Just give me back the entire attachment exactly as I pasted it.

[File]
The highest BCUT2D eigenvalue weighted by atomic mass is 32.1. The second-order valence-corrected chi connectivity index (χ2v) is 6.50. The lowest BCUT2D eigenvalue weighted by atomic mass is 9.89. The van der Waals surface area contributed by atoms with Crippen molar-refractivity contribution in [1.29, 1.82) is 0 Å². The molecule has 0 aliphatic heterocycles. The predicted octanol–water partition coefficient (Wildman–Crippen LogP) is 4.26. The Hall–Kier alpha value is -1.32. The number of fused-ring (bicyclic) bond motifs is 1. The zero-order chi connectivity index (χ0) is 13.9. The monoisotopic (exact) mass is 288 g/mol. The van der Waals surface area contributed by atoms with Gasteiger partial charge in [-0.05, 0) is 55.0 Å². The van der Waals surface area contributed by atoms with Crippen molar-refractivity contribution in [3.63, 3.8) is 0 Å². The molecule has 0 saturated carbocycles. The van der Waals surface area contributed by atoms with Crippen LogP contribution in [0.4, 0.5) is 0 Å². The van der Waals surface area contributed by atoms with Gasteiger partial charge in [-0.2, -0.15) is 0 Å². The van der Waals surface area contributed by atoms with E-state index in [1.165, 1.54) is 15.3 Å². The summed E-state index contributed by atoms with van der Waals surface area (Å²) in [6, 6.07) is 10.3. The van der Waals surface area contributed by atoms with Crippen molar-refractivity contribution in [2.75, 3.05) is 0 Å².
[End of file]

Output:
The highest BCUT2D eigenvalue weighted by atomic mass is 32.1. The second-order valence-corrected chi connectivity index (χ2v) is 6.50. The lowest BCUT2D eigenvalue weighted by atomic mass is 9.89. The van der Waals surface area contributed by atoms with Crippen molar-refractivity contribution in [1.29, 1.82) is 0 Å². The molecule has 0 aliphatic heterocycles. The predicted octanol–water partition coefficient (Wildman–Crippen LogP) is 4.26. The Hall–Kier alpha value is -1.32. The number of fused-ring (bicyclic) bond motifs is 1. The zero-order chi connectivity index (χ0) is 13.9. The monoisotopic (exact) mass is 288 g/mol. The van der Waals surface area contributed by atoms with Gasteiger partial charge in [-0.05, 0) is 55.0 Å². The van der Waals surface area contributed by atoms with Crippen molar-refractivity contribution in [3.63, 3.8) is 0 Å². The molecule has 0 saturated carbocycles. The van der Waals surface area contributed by atoms with Crippen LogP contribution in [0.4, 0.5) is 0 Å². The van der Waals surface area contributed by atoms with Gasteiger partial charge in [-0.2, -0.15) is 0 Å². The van der Waals surface area contributed by atoms with E-state index in [1.165, 1.54) is 15.3 Å². The summed E-state index contributed by atoms with van der Waals surface area (Å²) in [6, 6.07) is 10.3. The van der Waals surface area contributed by atoms with Crippen molar-refractivity contribution in [2.75, 3.05) is 0 Å².